Letters to the Editor

Bear shooting attributed to loss of habitat

Editor: I just finished reading the story about the bear cub being killed (The Times, Aug. 18), because it was presumably looking for food in a Langley neighbourhood. I cannot begin to express how disgusted and ashamed I feel at how this was handled. This poor animal’s habitat has been increasingly getting smaller, its food sources have been dwindling and because it wants to survive, which is the most primal of instincts, this helpless cub ends up dead.

Many natural communities throughout the province are threatened by a combination of burgeoning population growth and sprawling urban and rural developments. As large tracts of land are devoured by haphazardly planned housing developments, strip malls, and highways, habitats become fragmented into smaller and smaller pieces until they can no longer support many species of native wildlife.

With no province-wide conservation initiative, no land use planning, and a projected surge in population growth, it is likely that a high rate of open space lost to development will continue well into the future.

The fragmentation of habitat that results from unplanned development is also a major impediment to wildlife movement. Movement across the landscape is necessary for wildlife to find food and water, and to reproduce. Many species become isolated in smaller and smaller areas when they try to avoid roads and human contact. Isolated species are then more vulnerable to extinction from any additional habitat disturbances.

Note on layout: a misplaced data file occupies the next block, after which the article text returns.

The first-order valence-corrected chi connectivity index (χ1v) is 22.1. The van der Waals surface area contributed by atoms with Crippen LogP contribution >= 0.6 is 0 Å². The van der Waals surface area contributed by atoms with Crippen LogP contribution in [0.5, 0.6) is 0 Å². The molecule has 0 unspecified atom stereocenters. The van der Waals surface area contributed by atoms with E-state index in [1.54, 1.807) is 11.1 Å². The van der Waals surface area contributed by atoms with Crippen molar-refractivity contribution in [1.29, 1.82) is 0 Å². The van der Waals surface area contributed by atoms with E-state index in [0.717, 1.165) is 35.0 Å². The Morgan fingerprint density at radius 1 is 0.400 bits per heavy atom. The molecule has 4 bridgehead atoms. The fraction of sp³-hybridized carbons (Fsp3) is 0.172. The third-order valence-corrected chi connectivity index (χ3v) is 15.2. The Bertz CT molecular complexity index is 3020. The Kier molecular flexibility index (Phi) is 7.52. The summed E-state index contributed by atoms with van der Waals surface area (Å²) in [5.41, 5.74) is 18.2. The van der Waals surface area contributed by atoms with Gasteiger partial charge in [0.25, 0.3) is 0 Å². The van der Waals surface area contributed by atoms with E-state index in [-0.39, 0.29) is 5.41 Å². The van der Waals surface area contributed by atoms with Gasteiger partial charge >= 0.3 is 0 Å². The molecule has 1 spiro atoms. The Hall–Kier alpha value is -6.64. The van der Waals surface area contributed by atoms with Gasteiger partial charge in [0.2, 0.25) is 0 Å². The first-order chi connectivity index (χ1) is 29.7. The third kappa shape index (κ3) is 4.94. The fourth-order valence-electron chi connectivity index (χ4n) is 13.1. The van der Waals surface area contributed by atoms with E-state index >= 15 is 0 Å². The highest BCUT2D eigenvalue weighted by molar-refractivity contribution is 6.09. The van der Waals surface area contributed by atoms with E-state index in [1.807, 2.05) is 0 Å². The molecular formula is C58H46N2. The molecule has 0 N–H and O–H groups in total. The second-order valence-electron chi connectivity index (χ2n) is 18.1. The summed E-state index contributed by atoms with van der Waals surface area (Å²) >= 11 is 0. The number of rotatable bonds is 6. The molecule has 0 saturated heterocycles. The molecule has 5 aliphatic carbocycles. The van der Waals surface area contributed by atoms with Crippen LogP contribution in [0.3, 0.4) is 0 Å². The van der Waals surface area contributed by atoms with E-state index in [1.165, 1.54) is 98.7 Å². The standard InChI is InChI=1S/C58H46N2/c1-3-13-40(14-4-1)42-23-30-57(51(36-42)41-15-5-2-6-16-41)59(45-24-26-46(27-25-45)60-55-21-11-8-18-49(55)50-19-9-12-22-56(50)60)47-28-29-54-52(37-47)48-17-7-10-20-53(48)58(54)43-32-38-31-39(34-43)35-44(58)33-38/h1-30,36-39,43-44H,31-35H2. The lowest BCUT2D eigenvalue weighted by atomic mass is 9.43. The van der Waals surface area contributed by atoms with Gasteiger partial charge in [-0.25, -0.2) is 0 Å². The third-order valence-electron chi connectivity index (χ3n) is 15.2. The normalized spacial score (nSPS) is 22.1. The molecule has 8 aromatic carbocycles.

All these factors together result in an overall decrease in species diversity. As sprawling developments devour open space and fragment the landscape, the diversity of life, in both plants and animals, will continue to decrease.

But important wildlife habitats are not only threatened by poorly-planned developments radiating from urban areas. Poorly-planned development in rural areas also harms the natural communities, ironically because people are seeking exactly what they are destroying. The appeal of living in the country away from the stresses and noise of city life if fueling this growth trend.

Every life is precious whether it’s human or not. Everything wants to survive. This could have, and should have been handled differently.

Andrew Warn,

Chilliwack

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